Autonomy, Negotiation and Collaboration: Student Participation in Curriculum Development

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This study presents a novel approach in the exercise of autonomy where students were asked to participate in redesigning a course curriculum and materials to suit their personal and professional language needs. In response to the institution-wide restructuring of courses, a new professional English training subject was developed after an inquiry into the textiles and clothing industry and discussions with the teaching staff. Although the content was highly subject-specific and the assessments were designed to reflect the actual practices in the industry so that students could be primed for their profession, the students and teachers of the first offer of the course felt that there was a need to further develop some of the new ideas introduced in the first offer. A group of students were then involved in interviewing their classmates with the aim of identifying the changes that they deemed necessary and soliciting specific ideas for language activities. The information collected by these students was further negotiated with the course developers and technical assistants.

This paper aims at finding out the extent to which students were able to exercise their skills of negotiation and collaboration with their fellow classmates, the course developers and assistants in order to bring a change to the design and materials of the course. We will draw on data collected through student and staff interviews to investigate whether there are mutual benefits to be reaped from this synergistic relationship in terms of developing materials as well as students’ awareness of how engagement in negotiation and collaboration could lead to increased autonomy in making decisions regarding course curriculum and materials.

Keywords: Curriculum Design, Learner Created Materials, Learners as Researchers, Online Image Database for Fashion
Stream: Curriculum and Pedagogy; Student Learning, Learner Experiences, Learner Diversity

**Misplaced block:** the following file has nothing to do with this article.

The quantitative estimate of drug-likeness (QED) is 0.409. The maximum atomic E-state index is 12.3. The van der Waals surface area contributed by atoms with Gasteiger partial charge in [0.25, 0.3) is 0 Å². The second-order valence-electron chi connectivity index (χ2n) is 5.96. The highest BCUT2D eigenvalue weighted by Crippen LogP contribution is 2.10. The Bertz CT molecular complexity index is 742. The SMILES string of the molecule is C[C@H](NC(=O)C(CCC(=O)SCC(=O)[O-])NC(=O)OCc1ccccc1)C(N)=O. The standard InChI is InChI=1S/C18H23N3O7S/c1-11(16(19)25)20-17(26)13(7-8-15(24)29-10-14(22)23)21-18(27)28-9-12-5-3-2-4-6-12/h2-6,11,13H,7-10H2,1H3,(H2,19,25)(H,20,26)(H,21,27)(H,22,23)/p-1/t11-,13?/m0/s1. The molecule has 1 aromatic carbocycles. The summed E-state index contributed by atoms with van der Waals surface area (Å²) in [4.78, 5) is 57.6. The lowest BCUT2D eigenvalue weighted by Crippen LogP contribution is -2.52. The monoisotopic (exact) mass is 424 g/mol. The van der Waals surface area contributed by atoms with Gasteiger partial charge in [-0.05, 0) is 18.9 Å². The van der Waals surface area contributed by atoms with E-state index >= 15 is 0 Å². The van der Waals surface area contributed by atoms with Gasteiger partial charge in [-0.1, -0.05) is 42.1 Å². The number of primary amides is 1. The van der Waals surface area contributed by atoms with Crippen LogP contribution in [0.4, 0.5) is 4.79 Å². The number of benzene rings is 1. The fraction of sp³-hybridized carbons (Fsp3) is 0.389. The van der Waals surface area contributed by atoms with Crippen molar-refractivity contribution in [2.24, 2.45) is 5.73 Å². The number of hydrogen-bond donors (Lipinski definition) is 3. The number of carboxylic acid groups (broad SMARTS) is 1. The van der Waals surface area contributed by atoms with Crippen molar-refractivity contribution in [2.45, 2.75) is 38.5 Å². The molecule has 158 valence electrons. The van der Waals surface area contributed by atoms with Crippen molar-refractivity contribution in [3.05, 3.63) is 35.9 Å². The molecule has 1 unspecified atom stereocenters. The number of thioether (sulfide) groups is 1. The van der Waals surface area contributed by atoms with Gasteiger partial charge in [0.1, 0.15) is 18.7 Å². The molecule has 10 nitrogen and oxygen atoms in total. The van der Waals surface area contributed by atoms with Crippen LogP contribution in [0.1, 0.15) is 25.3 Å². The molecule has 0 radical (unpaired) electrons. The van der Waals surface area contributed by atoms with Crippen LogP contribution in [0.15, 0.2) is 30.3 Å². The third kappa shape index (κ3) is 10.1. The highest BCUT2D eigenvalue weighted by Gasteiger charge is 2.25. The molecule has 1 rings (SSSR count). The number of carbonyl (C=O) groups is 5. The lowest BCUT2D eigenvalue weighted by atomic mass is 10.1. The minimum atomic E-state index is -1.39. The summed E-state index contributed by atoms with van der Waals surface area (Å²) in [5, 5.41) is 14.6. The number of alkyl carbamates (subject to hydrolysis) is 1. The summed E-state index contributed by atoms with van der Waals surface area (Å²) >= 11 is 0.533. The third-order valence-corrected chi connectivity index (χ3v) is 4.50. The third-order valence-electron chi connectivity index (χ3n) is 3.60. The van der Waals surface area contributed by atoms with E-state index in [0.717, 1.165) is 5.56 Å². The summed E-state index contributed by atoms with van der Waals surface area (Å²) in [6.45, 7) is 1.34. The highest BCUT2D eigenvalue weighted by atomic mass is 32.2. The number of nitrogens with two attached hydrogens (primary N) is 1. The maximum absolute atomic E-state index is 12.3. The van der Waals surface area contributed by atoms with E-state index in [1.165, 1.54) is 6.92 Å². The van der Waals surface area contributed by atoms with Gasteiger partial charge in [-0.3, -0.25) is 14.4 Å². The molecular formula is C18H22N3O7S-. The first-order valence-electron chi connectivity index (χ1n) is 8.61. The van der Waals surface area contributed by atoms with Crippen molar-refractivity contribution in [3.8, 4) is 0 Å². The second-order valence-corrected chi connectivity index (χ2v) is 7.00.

Presentation Type: Paper Presentation in English
Paper: , , , Autonomy, Negotiation and Collaboration: Student Participation in Curriculum Development

Dureshahwar Nazir

Faculty Coordinator, English Subjects for Applied Sciences and Textiles Students
English Language Centre, The Hong Kong Polytechnic University

Hong Kong, Hong Kong

Dureshahwar is an ELT professional with a Masters Degree in English Literature from Pakistan and another MA in Linguistics and English Language Teaching from the UK. With a teaching and research career spanning tertiary education in Pakistan and Hong Kong, Dureshahwar has engaged in several action research projects related to teaching and learning of English and curriculum development. Dureshahwar has led teams of materials writers and co-written and published a range of English language textbooks for applied sciences, financial management and fashion and textile students. Shari also conducts personal development training workshops with specific focus on persuasive presentations for business executives and marketing and management students. Dureshahwar has been awarded excellence of performance award by the Faculty Dean of Faculty of Communication (now Faculty of Humanities) for her role as the founder of the PolyU International Film Society at the Hong Kong Polytechnic University, which became a trail blazer in cultivating a stimulating cultural environment in the University and encouraging a host of similar organisations in its wake.

Dr. Valerie Wilson Trower

Fashion Academic Consultant and Doctoral Student, Department of Historical and Cultural Studies
The London College of Fashion, The University of Arts, London

Hong Kong, SAR, Hong Kong

An international fashion professional with a background in design, retailing and marketing, originally from the U.K., Valerie has lived and worked in Asia for more than eleven years running her own consultancy and lecturing in Visual Merchandising and Fashion Design for major academic institutions. Past clients include MTR, Shanghai Tang and The Diamond Trading Company. Currently completing her doctorate, registered at the London College of Fashion, The University of the Arts, London, Valerie has spoken widely: her research and publications inlcude work on Hong Kong's contemporary expatriate Western community, and visual merchandising, which she believes has a great future in Asia.

Ref: L09P1534